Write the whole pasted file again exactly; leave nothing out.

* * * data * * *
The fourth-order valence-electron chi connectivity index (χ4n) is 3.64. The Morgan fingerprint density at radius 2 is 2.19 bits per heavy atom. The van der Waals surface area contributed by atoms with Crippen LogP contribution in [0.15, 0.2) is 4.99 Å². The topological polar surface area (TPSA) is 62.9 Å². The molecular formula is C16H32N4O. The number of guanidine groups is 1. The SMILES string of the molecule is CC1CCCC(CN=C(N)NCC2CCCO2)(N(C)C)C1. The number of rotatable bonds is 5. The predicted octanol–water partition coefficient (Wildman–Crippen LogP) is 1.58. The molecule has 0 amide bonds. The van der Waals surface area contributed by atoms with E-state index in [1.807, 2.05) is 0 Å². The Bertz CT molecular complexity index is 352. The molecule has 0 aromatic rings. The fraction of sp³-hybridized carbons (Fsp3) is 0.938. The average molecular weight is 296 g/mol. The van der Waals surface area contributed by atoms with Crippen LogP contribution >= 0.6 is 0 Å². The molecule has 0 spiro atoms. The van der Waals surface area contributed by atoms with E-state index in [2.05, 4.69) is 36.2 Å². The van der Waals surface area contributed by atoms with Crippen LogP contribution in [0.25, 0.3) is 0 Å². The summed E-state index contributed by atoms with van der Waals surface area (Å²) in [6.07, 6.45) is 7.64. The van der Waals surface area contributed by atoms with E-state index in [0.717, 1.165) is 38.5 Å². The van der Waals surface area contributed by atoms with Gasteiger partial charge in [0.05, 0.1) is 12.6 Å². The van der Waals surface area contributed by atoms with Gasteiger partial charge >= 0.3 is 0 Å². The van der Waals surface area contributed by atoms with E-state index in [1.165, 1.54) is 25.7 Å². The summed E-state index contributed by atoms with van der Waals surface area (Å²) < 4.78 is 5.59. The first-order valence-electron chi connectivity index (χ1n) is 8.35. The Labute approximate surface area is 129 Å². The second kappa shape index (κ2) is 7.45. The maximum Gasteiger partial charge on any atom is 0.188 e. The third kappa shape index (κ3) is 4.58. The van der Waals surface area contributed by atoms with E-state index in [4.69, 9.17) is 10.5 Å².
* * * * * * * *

The fourth-order valence-electron chi connectivity index (χ4n) is 3.64. The Morgan fingerprint density at radius 2 is 2.19 bits per heavy atom. The van der Waals surface area contributed by atoms with Crippen LogP contribution in [0.15, 0.2) is 4.99 Å². The topological polar surface area (TPSA) is 62.9 Å². The molecular formula is C16H32N4O. The number of guanidine groups is 1. The SMILES string of the molecule is CC1CCCC(CN=C(N)NCC2CCCO2)(N(C)C)C1. The number of rotatable bonds is 5. The predicted octanol–water partition coefficient (Wildman–Crippen LogP) is 1.58. The molecule has 0 amide bonds. The van der Waals surface area contributed by atoms with E-state index in [1.807, 2.05) is 0 Å². The Bertz CT molecular complexity index is 352. The molecule has 0 aromatic rings. The fraction of sp³-hybridized carbons (Fsp3) is 0.938. The average molecular weight is 296 g/mol. The van der Waals surface area contributed by atoms with Crippen LogP contribution >= 0.6 is 0 Å². The molecule has 0 spiro atoms. The van der Waals surface area contributed by atoms with E-state index in [2.05, 4.69) is 36.2 Å². The van der Waals surface area contributed by atoms with Crippen LogP contribution in [0.25, 0.3) is 0 Å². The summed E-state index contributed by atoms with van der Waals surface area (Å²) in [6.07, 6.45) is 7.64. The van der Waals surface area contributed by atoms with E-state index in [0.717, 1.165) is 38.5 Å². The van der Waals surface area contributed by atoms with Gasteiger partial charge in [0.05, 0.1) is 12.6 Å². The van der Waals surface area contributed by atoms with Gasteiger partial charge >= 0.3 is 0 Å². The van der Waals surface area contributed by atoms with E-state index in [1.165, 1.54) is 25.7 Å². The summed E-state index contributed by atoms with van der Waals surface area (Å²) < 4.78 is 5.59. The first-order valence-electron chi connectivity index (χ1n) is 8.35. The Labute approximate surface area is 129 Å². The second kappa shape index (κ2) is 7.45. The maximum Gasteiger partial charge on any atom is 0.188 e. The third kappa shape index (κ3) is 4.58. The van der Waals surface area contributed by atoms with E-state index in [4.69, 9.17) is 10.5 Å².